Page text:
Seeing Red

Thirty years ago this month, I turned 30, a milestone birthday, like the one I'll be celebrating this month, that warrants one of two responses: Either you pull the covers over your head or you seize the day as it were, celebrating the fact that you've lived long enough to know that life at any age is worth celebrating. I was a stay-at-home mom in those days, and my then-husband agreed to send me to the Elizabeth Arden Red Door Salon on Fifth Avenue in New York City for a day of beauty. Actually, it was my idea, but he paid for it.

Marianne Dougherty
Marianne Dougherty

Before I get into all that, I'd like to share a little history with you. Elizabeth Arden was actually born Florence Nightingale Graham in 1878. In 1907 she came to New York City from her native Canada to start her beauty business. In 1910, she changed her name to Elizabeth Arden, inspired by Alfred Lord Tennyson's poem Enoch Arden, and Elizabeth Von Arnim's memoir, Elizabeth and Her German Garden. It was her fundamental belief that beauty should not be a veneer of makeup but rather an intelligent cooperation with nature and science to develop a woman's natural assets. In 1928 she opened the first exercise room in a salon. (Her Elizabeth Arden system was a forerunner of aerobics.) In 1934 she opened the first American spa, Maine Chance, in Maine, where clients paid $250 to $500 per week to be pampered.

The Elizabeth Arden Red Door Salon opened its doors in 1910.
The Elizabeth Arden Red Door Salon opened its doors in 1910.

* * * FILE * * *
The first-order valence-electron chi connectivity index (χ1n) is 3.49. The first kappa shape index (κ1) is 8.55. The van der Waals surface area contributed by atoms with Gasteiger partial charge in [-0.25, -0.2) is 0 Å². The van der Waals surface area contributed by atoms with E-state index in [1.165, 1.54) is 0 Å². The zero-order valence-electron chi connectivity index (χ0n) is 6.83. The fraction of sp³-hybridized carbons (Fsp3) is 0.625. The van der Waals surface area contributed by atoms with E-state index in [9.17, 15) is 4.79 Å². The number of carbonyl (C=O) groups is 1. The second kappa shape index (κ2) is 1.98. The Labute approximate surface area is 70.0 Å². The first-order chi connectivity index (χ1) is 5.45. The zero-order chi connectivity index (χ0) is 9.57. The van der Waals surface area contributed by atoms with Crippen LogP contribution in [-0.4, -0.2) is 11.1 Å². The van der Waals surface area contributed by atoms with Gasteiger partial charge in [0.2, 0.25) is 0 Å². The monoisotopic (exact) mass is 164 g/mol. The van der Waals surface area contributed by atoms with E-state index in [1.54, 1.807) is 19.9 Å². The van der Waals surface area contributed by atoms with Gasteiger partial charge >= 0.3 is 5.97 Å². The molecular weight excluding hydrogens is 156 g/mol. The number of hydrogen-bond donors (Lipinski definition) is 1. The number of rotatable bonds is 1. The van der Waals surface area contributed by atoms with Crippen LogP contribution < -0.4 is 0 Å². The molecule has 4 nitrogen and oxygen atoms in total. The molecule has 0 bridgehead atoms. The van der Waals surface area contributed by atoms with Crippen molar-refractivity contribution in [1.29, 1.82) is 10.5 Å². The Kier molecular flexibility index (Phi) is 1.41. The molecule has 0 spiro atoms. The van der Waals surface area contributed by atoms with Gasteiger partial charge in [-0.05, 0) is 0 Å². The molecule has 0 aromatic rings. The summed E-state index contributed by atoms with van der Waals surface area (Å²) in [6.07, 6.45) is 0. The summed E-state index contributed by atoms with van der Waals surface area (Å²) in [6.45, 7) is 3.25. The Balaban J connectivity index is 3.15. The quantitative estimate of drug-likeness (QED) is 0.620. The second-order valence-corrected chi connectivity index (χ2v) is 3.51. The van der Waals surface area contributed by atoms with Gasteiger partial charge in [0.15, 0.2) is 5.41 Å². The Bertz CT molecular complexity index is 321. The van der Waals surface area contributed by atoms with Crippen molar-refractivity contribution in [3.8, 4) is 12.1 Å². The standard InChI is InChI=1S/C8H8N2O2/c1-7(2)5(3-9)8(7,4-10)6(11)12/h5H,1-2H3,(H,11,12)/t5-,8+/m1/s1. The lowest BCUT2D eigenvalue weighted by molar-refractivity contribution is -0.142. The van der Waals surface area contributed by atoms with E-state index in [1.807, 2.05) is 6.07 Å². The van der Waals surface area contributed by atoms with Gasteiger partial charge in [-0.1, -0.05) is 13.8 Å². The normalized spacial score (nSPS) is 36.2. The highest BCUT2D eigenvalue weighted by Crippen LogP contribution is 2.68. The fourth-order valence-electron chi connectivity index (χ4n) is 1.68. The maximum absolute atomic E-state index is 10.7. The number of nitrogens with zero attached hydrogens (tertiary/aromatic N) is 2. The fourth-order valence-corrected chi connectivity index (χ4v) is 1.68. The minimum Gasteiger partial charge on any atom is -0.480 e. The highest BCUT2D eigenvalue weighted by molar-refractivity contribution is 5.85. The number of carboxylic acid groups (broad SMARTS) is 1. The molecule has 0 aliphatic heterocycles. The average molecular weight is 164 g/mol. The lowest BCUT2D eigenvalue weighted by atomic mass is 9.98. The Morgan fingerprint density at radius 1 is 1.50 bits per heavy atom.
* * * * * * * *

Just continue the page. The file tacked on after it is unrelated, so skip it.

The fabled Red Door at the recently remodeled Red Door Salon on Fifth Avenue.
The fabled Red Door at the recently remodeled Red Door Salon on Fifth Avenue.

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By 1977 when I signed up for the Maine Chance Day at the Red Door Salon in Manhattan, it cost $100 for a full day of beauty. The day began with an exercise class with Miss Craig, who put us through a half hour of calisthenics. Then we spent 10 minutes in a steam cabinet before being herded into a shower where we were assaulted by beefy Eastern European women wielding fire hoses intended to pummel our cellulite into submission, all of which made the subsequent facial, haircut, color, manicure and pedicure somewhat of a relief. What I remember most about that day, though, was having the doorman hold the door for me as I left the salon and strode confidently down what Miss Arden called the "smartest street in New York."

Marianne Dougherty, editor in chief, [email protected]

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